Henry Henry, Henry He, Bob Bucher discussed on Wisconsin's Afternoon News with John Mercure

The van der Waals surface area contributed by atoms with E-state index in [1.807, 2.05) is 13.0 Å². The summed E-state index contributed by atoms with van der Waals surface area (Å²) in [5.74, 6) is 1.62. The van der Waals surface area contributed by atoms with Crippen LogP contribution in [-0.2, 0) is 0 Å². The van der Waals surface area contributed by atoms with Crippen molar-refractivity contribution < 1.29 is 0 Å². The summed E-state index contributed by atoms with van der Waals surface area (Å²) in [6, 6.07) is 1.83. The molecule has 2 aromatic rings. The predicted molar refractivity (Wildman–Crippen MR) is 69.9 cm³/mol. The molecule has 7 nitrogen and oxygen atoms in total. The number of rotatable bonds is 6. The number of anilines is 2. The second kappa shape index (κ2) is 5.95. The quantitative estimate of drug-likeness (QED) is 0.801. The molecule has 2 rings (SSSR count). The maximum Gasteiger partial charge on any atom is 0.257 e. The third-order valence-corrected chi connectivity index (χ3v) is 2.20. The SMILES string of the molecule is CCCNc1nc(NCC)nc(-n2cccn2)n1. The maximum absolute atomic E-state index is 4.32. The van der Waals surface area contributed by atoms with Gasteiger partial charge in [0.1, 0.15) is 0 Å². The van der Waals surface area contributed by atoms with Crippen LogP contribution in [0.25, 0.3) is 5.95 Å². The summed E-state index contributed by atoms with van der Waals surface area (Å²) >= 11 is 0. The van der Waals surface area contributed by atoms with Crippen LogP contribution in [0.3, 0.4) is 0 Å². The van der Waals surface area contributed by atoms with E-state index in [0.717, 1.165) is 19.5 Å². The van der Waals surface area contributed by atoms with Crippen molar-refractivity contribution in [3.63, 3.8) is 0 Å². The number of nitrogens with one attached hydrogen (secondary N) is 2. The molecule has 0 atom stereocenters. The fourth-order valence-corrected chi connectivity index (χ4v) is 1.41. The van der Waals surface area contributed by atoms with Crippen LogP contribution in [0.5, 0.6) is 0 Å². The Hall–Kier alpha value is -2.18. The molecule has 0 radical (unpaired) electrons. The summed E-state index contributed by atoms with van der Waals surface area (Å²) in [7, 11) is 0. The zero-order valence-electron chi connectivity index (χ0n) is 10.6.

She was bent on being out there, You know, which was fine with me. But she gave me the biggest tightest hug I ever had in my life. I don't know how I got loose. Hey, Karen, passing away today at the age of 86. The WTMJ hotline is one of his good friends. Mr Baseball. Bob Bucher. Bob. Thank you so much for being with us. I'm really sorry about the loss of your friend. Yeah, that was a tough one today. You know, they're all tough, but Um, I finished my Exercise programs morning and I came in the house and my wife was crying and I found out that that Henry had moved on so Tough day for, you know. Ah, lot of people I think for a nation really, with all the other stuff going on, and then the I have a guy like Henry move on, too. Hopefully a bigger and better place. Yeah, And I've been talking a lot today and he was a great friend. Really a great friend. Hey, Bob, it's Greg. Do you recall your first interaction with Hank Did it come in 1962 when? When you joined the Braves. Well, I actually actually the year before during spring training. I didn't make the club that year, but we were in spring training, so I I had a chance to be around him then, um and I signed with the Braves and 1956. So he was, you know, a few years ahead of me and rightfully so, but Um, the one the one thing we talked about. Greg was with Henry. And way When he came to Milwaukee. I had to do a show with him every day. We did it for Magnum box that was sponsored. And I had to do is show with Henry every day. And I mean it took it was five minutes showing it took like an hour to do it because all we did was laugh. And, of course, when he came to Milwaukee was It was at the end of his career and well, I think of when I think of all the guys because at that time I was dressing every day and throwing batting practice, so I was out there on the field every day, too. But when I when I remember the players that we had at that time and Henry Henry's presence in the clubhouse And what he Woz to a lot of those, you know younger players and veterans who are on their final trip, too. One of what a treat it was to be around them. And he was about his regular as anybody you'd ever want to see, And that's the way he always Woz and the times that we spent together. Um, I cherish And I think it's amazing when something like this happens, how good your memory is and how you remember things that Took place 50 60 years ago. But there are it's clear they were yesterday. If they were yesterday, Bob, what did what did it mean to you? And what did it mean to the state of Wisconsin City? Milwaukee that hate came back to finish out his career. Well, that credit goes to Bud ceiling, who brought Henry back. It was great. You know, It was so good, Greg, because Not only for Milwaukee, but it gave people in the American League a chance to see Henry. He didn't play a lot, maybe once in a great while, but other than that, he was a Ph. But they still got a chance to see. You know, at that time, the old time home run king and he used to meet today, but they got a chance to see Henry playing. Yes. And a lot of people that never done that, outside of the TV game, or maybe postseason stuff where they where they saw Henry play. But other than that, He was. He was a nervy days of the eight and I mean, I had the lock to call his last home. Run. Um And I think it's a matter of fact. You guys up in Wtmj are the only people that have A copy of that now. But Henry Henry in the seventh inning home run, and that's what I was working. Was working with Myrtle Harmon at that time, and I worked Three innings during the game. And Henry hit the home run against A guy named Dick Drago. In the seventh inning, and I was the guy that called so it was. It's a great memory for me, too. But There's so many other ones to that. You know when you when you're a teammate of a guy like Henry He was his plane and anybody I've ever been around in my life. And I think I think people that were around Hank and the writers of everybody else. Um, it was what he went through as a player in Atlanta and the heat and everything else that surrounded his Record breaking Uh, back. Was was an awful thing. It wasn't you know, it didn't make any difference in the players. They loved me, no matter what he did or what he said, or anything else. But You know, having no one in real those years in the sixties throughout his retirement time, and the times that I was with him, that is Chasing the dream. Dinners and where I talked, and, um You know, we used to laugh so much. Bring about me showing Henry hottie hit on telling Henry, you know, making the hitter that he was today and we did it. We did a show with Playboy. And I was talking about how I do it every night ahead. He was having problems, and then Henry came on and said he was glad he didn't listen to me, which which was kind of what we did. All the time and He relished that we we had a friendship that Lasted despite the fact that we didn't see each other a lot anymore. When we did see each other. I mean, it was nothing but laughing and good times. While he rubbed off on. He must have you had your career high in home runs in 1966 of the Phillies, so something must have worked there. He you know what was really funny about. It was You know, after I got traded a couple times I ended up back with the Braves because I became Phil Niekro's personal chaser. But With Henry there, you know. Still in Atlanta, We were back together again with the Braves, and then we wind up together again with the Brewers. Thanks. The blood sealing Who? Woz. A big big Henry Aaron fan and great great friend to Henry's. My dad once told me Bob that that Hank Aaron is the best player he had ever seen. And I once asked commissioner emeritus ceiling about it as well. And he said, You know what if Hank played in Brooklyn if he played in San Francisco? Yeah, he probably would go down as the best player in baseball. Did that mean anything to him? No. You know what? I'll tell you something. Um Willie Mays is who we're talking about, and Willie Mays is one of the great players. That we've ever had in any sport. I don't care what it is willing and Henry were great friends. Um, but with Willie Mays because of you know where he played in New York and Henry, of course in Milwaukee, which was not a bad thing anyway, because they were the first team to draw two million people. In the National League. But Henry Henry's You know, when Henry came to the big leagues, Henry with that common infielder, he was a second basement of the shortstop. And could play with anybody. You could steal bases. He could run like the wind. But he went to the outfield, and Henry didn't become a big home run hitter until You know much into his career, when guys like Eddie Mathews and Joe had cock and you know the guys who were the big home run hitters with no walking, We're making more money, and they were making more money hitting home runs. And I think that's the one thing that made Henry what he turned out to be. When he came in the major leagues. He was one of the great hitter guys who hit the right field..